Series: The Wrath and the Dawn #1
Published by G.P. Putnam's Sons Books for Young Readers on May 12, 2015
Genres: Fantasy, Romance, Young Adult
Buy on Amazon
A sumptuous and epically told love story inspired by A Thousand and One Nights
Every dawn brings horror to a different family in a land ruled by a killer. Khalid, the eighteen-year-old Caliph of Khorasan, takes a new bride each night only to have her executed at sunrise. So it is a suspicious surprise when sixteen-year-old Shahrzad volunteers to marry Khalid. But she does so with a clever plan to stay alive and exact revenge on the Caliph for the murder of her best friend and countless other girls. Shazi's wit and will, indeed, get her through to the dawn that no others have seen, but with a catch . . . she’s falling in love with the very boy who killed her dearest friend.
She discovers that the murderous boy-king is not all that he seems and neither are the deaths of so many girls. Shazi is determined to uncover the reason for the murders and to break the cycle once and for all.
I picked this book up on a whim. I had seen the cover around the blogosphere, but I didn’t even read the synopsis. I’m sort of a judge a book by it’s cover kind of girl, so if the cover is pretty, I don’t feel the need to really know a lot about the book to read it.
The Wrath and the Dawn was beautiful. It’s really mostly a romance, and I loved it. It’s a take on 1001 Nights, with Shahrzad (nicknamed Shazi, thank goodness) volunteering to become the bride of a ruler who takes a new bride every day, only to murder them the next morning. Shazi volunteers so that she can exact revenge on Khalid, the ruler, for her friend that was a murdered bride. What Shazi and everyone outside the palace doesn’t understand is that Khalid isn’t murdering his brides because he’s a monster. He’s doing it to save his kingdom.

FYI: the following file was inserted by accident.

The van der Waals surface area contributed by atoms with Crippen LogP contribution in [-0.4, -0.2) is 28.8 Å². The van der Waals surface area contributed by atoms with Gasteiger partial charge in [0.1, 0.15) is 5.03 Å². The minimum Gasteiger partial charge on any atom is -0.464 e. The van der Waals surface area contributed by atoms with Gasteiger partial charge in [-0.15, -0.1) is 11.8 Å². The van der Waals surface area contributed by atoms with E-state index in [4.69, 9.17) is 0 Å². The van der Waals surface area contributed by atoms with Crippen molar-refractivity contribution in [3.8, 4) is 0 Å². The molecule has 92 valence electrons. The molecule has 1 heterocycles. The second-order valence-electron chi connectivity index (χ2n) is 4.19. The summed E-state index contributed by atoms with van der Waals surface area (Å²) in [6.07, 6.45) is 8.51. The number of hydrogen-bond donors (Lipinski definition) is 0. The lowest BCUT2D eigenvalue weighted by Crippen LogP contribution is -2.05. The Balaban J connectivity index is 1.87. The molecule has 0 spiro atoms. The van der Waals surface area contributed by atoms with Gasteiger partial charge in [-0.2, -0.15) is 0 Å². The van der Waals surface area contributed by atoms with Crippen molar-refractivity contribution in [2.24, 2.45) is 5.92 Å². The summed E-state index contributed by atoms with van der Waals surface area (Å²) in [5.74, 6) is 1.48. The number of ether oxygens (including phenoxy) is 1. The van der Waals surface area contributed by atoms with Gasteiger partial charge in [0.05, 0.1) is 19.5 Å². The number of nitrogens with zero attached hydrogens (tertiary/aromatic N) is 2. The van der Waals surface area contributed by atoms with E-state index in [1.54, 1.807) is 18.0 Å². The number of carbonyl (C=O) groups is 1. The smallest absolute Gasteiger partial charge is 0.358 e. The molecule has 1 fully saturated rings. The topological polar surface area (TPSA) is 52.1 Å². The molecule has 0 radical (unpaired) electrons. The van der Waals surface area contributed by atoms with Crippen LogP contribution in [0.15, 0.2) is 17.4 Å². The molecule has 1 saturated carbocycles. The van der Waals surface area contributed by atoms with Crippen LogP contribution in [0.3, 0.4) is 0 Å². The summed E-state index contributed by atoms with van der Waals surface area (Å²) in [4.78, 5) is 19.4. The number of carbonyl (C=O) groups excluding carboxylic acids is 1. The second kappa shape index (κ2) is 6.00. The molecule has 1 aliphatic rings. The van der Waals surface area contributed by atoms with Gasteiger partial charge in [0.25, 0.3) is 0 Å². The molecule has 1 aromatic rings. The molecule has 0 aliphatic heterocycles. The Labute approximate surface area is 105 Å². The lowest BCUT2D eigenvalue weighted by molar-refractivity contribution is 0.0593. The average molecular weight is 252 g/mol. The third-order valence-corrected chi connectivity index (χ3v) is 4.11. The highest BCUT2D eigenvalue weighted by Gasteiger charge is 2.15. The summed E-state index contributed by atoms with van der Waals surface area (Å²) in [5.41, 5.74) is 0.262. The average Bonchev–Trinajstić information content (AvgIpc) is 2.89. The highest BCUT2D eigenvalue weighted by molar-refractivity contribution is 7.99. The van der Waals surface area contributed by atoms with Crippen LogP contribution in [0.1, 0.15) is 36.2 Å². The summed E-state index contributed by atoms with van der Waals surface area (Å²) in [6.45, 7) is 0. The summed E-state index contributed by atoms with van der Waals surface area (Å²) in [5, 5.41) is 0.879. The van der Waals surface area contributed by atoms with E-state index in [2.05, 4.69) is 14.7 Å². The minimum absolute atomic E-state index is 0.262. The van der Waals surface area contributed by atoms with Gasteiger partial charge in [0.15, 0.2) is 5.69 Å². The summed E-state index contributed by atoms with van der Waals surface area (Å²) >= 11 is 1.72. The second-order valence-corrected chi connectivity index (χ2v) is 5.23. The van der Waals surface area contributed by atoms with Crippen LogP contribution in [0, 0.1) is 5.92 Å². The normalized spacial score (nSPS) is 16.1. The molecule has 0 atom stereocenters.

So obviously, not to be killed, Shazi has to bewitch Khalid; not in the magical sense, but she tells him a story that he wants to know the end of, but she refuses to finish until the next night. This goes on until they form an interesting relationship. Shazi, though telling herself she is only there for revenge, begins to develop feelings for Khalid, and he for her.
I was worried at the beginning that I wouldn’t be too interested in the stories Shazi tells, but Renee Ahdieh writes them in a way that keeps the reader as interested as Khalid. Especially once Shazi tells stories that are somewhat parallel to their situation. I loved watching Khalid fall in love with Shazi, and the climactic scene was PERFECT. It was absolutely how I wanted to happen, and I didn’t even know it until we got there.
There are some truly likable secondary characters, including Shazi’s maid and the captain of the Guard. Both are jovial and witty, bringing some comedic relief and levity to Shazi and Khalid’s seriousness. There’s a secondary plot-line that included a love triangle (that was doomed from the start, thank goodness) that wasn’t quite as interesting to me, but became very important by the end, with one of Shazi’s friends stirring up rebellion against Khalid since he doesn’t understand what’s truly going on at the palace.
I hated the ending. Only because it was a cliffhanger. Mostly. And now I need the next book. Like, yesterday, would be nice.